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Protein Pathways Roundup

December 7, 2007

Scientists identify a protein that blocks nerve regeneration.

Transcript

BOB HIRSHON (Host):
New insights into cancer and paralysis. I’m Bob Hirshon and this is Science Update.

While humans can regenerate damaged muscles, we are unable to regenerate severely damaged nerve tissue. Now researchers at McGill and the University of Washington may have discovered why. Stem cells are critical to tissue regeneration. But the researchers found that a protein called Netrin-1 accumulates where nerve damage has occured and repels stem cells. Blocking netrin-1 and keeping stem cells near damaged nerves could be the first step toward coaxing the nerves to regrow.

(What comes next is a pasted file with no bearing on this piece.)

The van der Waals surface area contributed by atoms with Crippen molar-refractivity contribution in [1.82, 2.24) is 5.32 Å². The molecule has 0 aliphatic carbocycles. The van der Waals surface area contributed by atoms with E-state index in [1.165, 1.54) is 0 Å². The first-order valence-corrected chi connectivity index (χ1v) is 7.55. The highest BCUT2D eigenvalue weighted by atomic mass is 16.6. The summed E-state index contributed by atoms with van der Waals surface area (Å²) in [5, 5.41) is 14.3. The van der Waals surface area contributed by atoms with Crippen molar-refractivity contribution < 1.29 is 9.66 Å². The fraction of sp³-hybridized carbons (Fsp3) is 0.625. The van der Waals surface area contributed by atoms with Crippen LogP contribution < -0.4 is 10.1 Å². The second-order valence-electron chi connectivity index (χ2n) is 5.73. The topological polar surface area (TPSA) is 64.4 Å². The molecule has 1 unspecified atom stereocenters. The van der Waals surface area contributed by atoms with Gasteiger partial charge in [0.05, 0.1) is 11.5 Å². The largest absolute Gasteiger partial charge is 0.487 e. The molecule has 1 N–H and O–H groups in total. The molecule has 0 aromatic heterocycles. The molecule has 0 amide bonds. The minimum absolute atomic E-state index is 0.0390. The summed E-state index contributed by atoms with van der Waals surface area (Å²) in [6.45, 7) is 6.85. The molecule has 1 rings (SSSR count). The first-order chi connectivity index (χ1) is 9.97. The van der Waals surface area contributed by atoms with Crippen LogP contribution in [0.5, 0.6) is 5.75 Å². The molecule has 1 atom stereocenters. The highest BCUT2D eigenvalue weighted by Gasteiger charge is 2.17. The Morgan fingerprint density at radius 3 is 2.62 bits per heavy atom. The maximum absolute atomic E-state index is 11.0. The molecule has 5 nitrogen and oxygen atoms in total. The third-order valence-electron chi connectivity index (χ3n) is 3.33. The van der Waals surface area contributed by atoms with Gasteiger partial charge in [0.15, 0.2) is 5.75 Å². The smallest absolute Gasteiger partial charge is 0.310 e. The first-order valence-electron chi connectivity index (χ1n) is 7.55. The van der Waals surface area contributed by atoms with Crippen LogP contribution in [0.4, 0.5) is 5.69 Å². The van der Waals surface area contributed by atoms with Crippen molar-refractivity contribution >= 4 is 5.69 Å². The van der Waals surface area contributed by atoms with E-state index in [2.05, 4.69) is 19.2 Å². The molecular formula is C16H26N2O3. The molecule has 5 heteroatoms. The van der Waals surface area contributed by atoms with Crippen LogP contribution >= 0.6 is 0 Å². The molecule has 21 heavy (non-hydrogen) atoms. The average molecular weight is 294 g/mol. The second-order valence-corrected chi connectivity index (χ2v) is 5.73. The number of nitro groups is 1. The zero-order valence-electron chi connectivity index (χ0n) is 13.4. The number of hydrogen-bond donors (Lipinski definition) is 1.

In other news, scientists have found a key pathway in the inflammation process—a process that not only causes diseases like arthritis, asthma and multiple sclerosis, but is also a leading cause of many cancers. The identification of two proteins that kick off inflammation could lead to new medicines and treatments. I’m Bob Hirshon, for AAAS, the science society.